Monday, 4 May 2009

"kelloggs Frosties, they're grrrrrrrrravely bad for your kids!"


A great piece worth a read in the guardian today about nutrition for children.

Basically the consumer group WHICH pointed out that Morrison's Choco Crackles, Kellogg's Coco Pops, Moons and Stars, Frosties and Ricicles are 37% pure sugar - indeed they contain about as much per 30g serving as a Cadbury's chocolate Flake.

Not a major surprise to us, but its also points a damning finger at the same companies for marketing this crap and then having the audacity to tell us how to help stop the growing rise of childhood obesity (without blaming themselves obviously).

This article has made me think about what the rules are regarding promoting foods as healthy and nutritious. Using cereals as an example, they promote themselves as a "nutritious" start to the day just because they contain vitamins and minerals. What about all the sugar in them?

If for breakfast I presented you with a piece of rock you would not consider it a great breakfast. Yet I could tell you it contains, magnesium, calcium, iron and other essential vitamins and minerals and whats more its low in fat!

However, despite these facts (which are true) obviously eating rock for breakfast is not going to be good for the body. So why is it OK for cereals to be promoted as healthy despite how crap they are for the body?

8 comments:

  1. Andy, my wife asked me to pick up some breakfast cereal for herself and my daughter a little while back. I must have stood in the cereal aisle for 10 minutes reading the contents of various "healthy starts to the day". I guess it's not possible to produce on of these treats without forcing 25-30g of sugar down my kid's throat (not really forcing). Now add in the obligatory glass of OJ with another 28g of carbs, and how about a nice slice of toast (15g carbs) with some jelly (15g)?

    I guess I'm fortunate that I can get my family to eat eggs and bacon a couple of times a week.

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  2. I know and on the box it says "this only contains 12% of the recommended daily allowance of sugar". Like you say, all the rest of the carbs you eat at breakfast then add up!

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  3. No WONDER I was starving by 10am!

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  4. What a load of rubbish. Did you not see the programme on BBC2 the following evening? the Which report is all smoke and mirrors to make news headlines, cereal is not bad for you... not even the sugary ones. watch this:
    http://www.youtube.com/watch?v=_wqZPwNypZc

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  5. Hi Andy! Nice blog! Before going paleo I used to check out the fat in the cereals but didn't really think to check the sugar, but even Special K (marketed to help with weight loss) has 22 g carbs/29g serving.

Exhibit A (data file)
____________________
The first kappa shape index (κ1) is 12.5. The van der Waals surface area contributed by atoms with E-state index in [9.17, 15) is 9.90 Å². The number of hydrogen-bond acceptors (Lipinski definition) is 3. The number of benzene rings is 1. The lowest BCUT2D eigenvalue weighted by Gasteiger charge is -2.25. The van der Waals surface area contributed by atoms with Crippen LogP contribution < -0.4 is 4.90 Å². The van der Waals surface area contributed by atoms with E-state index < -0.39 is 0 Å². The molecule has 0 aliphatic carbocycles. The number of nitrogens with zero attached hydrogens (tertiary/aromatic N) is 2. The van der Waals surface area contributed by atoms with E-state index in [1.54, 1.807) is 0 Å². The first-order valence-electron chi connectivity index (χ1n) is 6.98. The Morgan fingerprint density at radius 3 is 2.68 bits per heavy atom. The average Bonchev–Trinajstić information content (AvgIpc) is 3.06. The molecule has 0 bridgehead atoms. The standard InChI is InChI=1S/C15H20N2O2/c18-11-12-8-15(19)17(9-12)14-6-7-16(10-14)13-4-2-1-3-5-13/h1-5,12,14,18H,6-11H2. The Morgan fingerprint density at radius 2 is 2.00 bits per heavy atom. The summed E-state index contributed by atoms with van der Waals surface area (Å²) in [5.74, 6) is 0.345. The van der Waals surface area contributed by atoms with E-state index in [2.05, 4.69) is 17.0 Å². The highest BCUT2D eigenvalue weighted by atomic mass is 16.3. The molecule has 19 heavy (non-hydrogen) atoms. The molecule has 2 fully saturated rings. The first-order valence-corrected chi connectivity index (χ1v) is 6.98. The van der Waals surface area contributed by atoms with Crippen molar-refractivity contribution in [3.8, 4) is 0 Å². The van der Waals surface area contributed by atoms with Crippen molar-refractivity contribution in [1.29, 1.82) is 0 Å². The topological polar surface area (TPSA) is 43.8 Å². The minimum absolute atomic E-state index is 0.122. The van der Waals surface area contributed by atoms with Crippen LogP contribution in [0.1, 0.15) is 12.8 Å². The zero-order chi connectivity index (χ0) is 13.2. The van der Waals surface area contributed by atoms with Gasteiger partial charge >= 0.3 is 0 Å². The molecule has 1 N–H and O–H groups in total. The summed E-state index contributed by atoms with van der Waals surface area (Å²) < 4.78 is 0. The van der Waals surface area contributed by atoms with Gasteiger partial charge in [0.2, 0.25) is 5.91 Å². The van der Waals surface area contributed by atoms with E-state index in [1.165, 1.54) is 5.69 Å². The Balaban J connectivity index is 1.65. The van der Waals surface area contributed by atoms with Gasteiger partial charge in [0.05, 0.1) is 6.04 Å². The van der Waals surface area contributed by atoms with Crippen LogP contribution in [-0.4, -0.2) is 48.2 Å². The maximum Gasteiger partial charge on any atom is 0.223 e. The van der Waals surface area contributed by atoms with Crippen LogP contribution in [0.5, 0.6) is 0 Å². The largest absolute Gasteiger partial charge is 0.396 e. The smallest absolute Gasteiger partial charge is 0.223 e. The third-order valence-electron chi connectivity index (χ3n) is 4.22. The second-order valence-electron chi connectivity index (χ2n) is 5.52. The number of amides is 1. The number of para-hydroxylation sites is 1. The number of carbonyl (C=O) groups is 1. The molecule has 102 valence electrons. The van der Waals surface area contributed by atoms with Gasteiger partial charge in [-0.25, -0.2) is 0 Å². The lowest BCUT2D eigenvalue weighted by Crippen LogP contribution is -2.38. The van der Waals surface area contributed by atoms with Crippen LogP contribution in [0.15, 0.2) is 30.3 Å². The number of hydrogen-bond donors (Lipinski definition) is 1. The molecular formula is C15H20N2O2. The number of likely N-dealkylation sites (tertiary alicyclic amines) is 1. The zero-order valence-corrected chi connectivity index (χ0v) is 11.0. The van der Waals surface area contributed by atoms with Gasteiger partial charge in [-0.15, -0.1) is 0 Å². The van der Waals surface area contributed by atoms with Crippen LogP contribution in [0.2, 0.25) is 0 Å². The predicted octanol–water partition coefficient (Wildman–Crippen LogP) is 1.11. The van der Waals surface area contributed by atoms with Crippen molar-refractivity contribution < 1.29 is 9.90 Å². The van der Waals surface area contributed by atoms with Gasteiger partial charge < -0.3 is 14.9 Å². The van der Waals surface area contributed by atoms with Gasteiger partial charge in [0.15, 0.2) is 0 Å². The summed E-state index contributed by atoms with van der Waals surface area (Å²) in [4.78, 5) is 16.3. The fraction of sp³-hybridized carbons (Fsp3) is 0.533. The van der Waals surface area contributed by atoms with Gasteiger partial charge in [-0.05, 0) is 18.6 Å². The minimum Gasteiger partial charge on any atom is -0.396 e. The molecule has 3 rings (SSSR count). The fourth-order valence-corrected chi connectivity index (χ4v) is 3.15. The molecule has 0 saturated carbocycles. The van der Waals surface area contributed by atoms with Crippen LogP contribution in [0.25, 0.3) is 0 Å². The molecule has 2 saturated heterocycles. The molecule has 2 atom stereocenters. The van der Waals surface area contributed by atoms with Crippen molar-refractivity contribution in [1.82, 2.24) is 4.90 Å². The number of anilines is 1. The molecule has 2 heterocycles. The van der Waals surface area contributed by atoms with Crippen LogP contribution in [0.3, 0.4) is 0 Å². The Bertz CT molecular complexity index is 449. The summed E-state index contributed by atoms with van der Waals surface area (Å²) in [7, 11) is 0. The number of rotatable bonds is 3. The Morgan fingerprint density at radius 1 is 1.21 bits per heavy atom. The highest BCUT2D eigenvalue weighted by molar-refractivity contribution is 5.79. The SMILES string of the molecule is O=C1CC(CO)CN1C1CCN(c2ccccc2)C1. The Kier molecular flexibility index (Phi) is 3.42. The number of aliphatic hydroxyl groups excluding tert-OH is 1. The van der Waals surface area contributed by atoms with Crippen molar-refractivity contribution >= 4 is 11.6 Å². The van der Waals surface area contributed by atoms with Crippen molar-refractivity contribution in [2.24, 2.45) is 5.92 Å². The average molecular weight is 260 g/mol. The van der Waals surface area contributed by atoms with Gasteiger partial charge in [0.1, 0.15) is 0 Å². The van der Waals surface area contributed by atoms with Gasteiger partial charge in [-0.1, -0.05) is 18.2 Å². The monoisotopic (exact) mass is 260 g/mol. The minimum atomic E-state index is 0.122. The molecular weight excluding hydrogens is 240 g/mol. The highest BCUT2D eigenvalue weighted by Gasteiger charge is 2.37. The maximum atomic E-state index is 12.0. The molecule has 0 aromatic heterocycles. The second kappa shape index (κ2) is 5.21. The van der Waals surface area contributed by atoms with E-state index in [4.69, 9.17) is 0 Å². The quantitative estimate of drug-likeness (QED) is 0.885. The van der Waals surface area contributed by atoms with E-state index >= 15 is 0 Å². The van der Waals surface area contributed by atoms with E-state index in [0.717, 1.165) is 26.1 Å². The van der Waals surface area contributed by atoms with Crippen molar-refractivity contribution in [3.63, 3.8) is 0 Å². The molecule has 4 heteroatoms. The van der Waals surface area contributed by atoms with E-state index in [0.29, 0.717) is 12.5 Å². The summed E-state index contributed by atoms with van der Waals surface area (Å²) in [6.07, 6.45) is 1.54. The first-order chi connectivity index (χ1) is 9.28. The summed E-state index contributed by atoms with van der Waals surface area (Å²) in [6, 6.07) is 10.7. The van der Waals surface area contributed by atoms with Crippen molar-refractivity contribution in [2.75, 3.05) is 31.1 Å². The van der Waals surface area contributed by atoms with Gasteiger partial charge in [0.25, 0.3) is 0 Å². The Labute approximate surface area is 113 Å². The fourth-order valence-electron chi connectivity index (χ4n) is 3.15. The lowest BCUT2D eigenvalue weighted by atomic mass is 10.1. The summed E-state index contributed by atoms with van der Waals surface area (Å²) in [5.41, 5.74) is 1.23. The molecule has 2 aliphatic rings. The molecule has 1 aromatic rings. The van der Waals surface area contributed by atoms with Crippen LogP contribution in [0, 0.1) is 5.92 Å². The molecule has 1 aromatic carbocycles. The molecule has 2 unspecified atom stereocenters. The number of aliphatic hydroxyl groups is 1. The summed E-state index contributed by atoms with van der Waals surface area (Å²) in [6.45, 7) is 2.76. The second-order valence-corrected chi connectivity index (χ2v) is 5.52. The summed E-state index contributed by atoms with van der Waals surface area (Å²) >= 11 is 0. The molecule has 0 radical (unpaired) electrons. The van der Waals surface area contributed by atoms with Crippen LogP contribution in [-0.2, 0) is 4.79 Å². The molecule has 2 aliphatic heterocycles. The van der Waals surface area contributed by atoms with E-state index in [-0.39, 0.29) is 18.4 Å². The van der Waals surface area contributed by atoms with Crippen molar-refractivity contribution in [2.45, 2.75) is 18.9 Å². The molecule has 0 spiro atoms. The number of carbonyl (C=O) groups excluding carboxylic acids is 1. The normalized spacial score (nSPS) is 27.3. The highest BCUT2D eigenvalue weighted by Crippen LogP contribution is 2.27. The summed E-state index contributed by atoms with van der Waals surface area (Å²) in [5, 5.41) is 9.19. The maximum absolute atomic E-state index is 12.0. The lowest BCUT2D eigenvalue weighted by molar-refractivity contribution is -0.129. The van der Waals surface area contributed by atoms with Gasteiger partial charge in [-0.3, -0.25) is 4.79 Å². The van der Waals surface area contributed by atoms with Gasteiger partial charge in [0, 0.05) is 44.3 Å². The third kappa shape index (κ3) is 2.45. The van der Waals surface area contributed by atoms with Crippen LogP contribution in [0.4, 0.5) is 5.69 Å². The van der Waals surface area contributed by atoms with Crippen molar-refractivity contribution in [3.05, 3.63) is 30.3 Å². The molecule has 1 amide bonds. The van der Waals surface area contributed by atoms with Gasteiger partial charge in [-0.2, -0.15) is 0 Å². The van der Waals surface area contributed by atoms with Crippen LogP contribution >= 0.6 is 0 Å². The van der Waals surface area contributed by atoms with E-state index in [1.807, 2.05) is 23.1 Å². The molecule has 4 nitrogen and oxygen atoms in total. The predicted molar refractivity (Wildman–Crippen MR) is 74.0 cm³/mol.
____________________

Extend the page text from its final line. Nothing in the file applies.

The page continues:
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  6. Ahhhh yes the "dont worry about sugar- worry about fat" brigade.

    The argument is that sugar is not bad for you and its good because it makes chldren get into a good habit of eating breakfast. OK so, would you be willing to give your child a chocolate bar with a multi vitamin and be happy because they are eating a breakfast and geting their vitamins? I dont think so.

    I know these people are nutritionists and we are supposed to take what they say to heart but I for one like to make up my own mind based upon scientific evidence.

    It is science fact that sugar stimulates insulin which stimulates fat storage.

    Its been known ince the 1800s that excessive carb intake (sugar) = "greater corpulance"

    All carbohydrates are broken down in the body into sugar.

    There is an incredible success rate in fat loss for people who eat low carb/low sugar high fat diets.

    I recommend you read "diet delusion" by Gary Taubes and then decide if sugar is harmless.

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  7. Ah, sugar and simple carbs...aka, how to make your kids fat.

    I would recommend an article by physicist Robert McLeod, Feast and Fast: the dichotomy of insulin and growth hormone (http://entropyproduction.blogspot.com/2009/03/feast-and-fast-dichotomy-of-insulin-and.html). A bit of a read, but a fantastic explanation of the body's ability to regulate insulin and how high carbs prevent that regulation...inhibit fat loss.

    "High levels of insulin also prevent your muscles from absorbing fatty acids in the blood: the body prefers to burn the low-energy density carbohydrates first and hold onto the superior fatty acids for lean times."

    take a look, it's worth the effort

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  8. Good post, Andy. There's a sort of related story in the same paper at http://www.guardian.co.uk/lifeandstyle/wordofmouth/2009/may/06/processed-food-reduce-diet-health about how hard it is to avoid all processed foods. But the author's definition of processed seems a bit random to me.

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